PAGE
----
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National Caving Association

NCA's Legal and Insurance Committee have issued the following comments on the Occupier's Liability Act (1957).  It should be pointed out that these notes are intended for guidance only and do not represent an authoritative statement of the legal position. Whilst they have been prepared in good faith, no liability can be accepted for their contents.

Comment from the Legal and Insurance Committee, No.1 May 1978

OCCUPIER'S LIABILITY ACT

This Act has been around since 1957 so it is not a new development. The only change over the years has been that court cases have considerably extended a landowner's duty to care for people who are on his land.  But, basically the effect of this act is as follows:-

1.                  A landowner has a duty of care to people who are on his land (with or without his permission). So, if someone is injured as a result of a failure by the landowner to observe this duty of care then the injured party would be able to successfully claim damages from the landowner.

2.                  It is difficult to say with certainty what docs constitute a failure of a duty of care since this is something the court would decide based on the doctrine of ‘reasonableness’ and also considering all of the facts of the case.  So, it is not possible to give a yes/no answer as to whether a certain set of circumstances would give rise to legal liability.  What follows is an interpretation of the view a court might take.

3.                  A landowner with a cave on his land is unlikely to be legally liable following an accident to a caver underground.  This is because a court would probably accept the view the caver went underground knowing that it was a hazardous undertaking and there would be nothing the landowner could do to make the cave safer because the caver by going underground had agreed to descend the cave as he found it (hazards and all).

4.                  Alternatively, if a landowner diverted a stream down a cave after one had descended with the landowner’s knowledge and an accident occurred as a result, then the landowner would probably be liable.  It is suspected that in those circumstances he might be criminally liable as well.

5.                  In cases where an organisation agrees to administer access to a cave for the landowner, then if the access agreement requires the organisation to keep the cave locked, failure to do this could render the organisation liable as well.

6.                  This could happen if the cave entrance was left unlocked by someone (a non-caver) fell down, was injured, sued the landowner and was awarded damages.  The landowner could then sue the organisation in charge of access for negligence in allowing the entrance to be left open.  The organisation would have to show in defence that it had taken all reasonable steps to show that the cave remained locked. If it were able to do this then it might escape liability which would leave the landowner footing the bill for damages.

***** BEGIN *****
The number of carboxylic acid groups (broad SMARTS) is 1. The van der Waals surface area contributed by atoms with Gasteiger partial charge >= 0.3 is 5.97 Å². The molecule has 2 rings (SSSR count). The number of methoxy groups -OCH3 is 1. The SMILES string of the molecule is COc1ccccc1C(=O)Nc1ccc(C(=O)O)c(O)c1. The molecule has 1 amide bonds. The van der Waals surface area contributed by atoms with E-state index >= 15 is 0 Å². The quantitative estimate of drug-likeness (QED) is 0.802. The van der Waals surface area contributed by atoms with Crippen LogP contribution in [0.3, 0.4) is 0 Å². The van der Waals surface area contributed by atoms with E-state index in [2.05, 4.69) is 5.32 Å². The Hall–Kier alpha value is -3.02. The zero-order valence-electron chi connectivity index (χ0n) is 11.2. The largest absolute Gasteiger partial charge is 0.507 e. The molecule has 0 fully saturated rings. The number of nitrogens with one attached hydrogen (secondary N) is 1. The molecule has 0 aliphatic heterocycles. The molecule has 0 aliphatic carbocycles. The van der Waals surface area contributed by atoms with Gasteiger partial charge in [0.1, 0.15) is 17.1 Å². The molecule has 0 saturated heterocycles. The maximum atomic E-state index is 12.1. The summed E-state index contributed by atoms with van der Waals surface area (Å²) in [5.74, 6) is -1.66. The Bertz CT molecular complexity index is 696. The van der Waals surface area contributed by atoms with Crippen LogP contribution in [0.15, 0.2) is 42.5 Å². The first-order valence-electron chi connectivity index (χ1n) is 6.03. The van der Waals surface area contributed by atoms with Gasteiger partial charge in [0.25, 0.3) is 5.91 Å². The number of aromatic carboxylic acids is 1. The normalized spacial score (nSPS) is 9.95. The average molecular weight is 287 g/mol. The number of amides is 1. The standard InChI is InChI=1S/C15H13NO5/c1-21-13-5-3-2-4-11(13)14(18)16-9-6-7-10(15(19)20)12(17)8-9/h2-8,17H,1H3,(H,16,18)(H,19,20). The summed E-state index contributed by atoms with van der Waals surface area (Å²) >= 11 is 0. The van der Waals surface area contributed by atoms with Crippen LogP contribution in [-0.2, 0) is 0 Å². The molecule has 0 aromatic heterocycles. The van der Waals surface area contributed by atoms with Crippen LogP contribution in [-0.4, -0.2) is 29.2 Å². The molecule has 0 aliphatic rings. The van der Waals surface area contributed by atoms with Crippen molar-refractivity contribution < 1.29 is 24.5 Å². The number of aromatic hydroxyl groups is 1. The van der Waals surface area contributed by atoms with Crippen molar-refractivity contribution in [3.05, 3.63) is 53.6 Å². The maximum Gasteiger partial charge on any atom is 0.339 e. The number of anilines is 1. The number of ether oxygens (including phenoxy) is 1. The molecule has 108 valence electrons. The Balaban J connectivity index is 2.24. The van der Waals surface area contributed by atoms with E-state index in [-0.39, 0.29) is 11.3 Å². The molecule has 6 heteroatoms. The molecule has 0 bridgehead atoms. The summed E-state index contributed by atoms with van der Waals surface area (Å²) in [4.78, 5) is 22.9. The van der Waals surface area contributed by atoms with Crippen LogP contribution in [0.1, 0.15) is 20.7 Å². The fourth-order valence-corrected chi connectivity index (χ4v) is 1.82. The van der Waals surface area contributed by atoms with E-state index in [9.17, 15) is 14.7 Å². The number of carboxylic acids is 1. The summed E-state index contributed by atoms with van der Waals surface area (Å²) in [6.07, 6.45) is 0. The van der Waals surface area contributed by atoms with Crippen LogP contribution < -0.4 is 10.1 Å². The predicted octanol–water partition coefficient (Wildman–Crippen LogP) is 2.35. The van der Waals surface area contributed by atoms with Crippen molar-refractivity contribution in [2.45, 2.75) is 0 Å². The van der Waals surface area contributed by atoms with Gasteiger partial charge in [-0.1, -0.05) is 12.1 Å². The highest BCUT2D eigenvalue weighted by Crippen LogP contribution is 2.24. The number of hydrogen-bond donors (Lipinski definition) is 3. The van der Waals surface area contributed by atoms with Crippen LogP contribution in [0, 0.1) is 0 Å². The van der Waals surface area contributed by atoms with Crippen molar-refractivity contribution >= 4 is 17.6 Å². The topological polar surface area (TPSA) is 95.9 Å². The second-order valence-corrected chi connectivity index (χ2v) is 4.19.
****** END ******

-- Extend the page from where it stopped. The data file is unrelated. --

7.                  It is because of this possibility that most landowners when granting access to a cave to an organisation usually try to protect themselves by the following:-

a.                  including a clause in the access agreement that requires the organisation to indemnify the landowner in the event of someone successfully claiming damages against the landowner.

b.                  requiring the organisation to take out an insurance policy which would enable the organisation to pay the landowner in the event of this happening.

c.                  require the organisation to ensure that all cavers descending the cave have signed an indemnity chit which, prior to the Unfair Contracts Terms Act, would probably have prevented cavers form successfully suing the landowner.

Unfair Contract Terms Act.

The effect of this is to render indemnity chits in effect is preventing a person suing for damages for personal injury or death.  It does not make them illegal; it just makes them a waste of time, since they have no legal effect.  Now, this is not the disaster it might at first sight seem to be.  Indemnity chits are only effective in preventing someone who has signed one from suing.  In the case of an access agreement the only people who would sign an indemnity chit would be cavers.  These are the people who would have the most difficulty in successfully suing a landowner for damages following an accident in a cave (see 3 above).  It is highly unlikely that non-cavers would sign an indemnity chit before falling down a cave!  So, since the people who are most likely to be able to sue a landowner are highly unlikely to have signed indemnity chits, the fact is that indemnity chits are now ineffective hardly alters the landowner’s liability or risk of being sued.  So, the net effect of the Unfair Contract Terms Act might be to cause the disappearance of indemnity chits.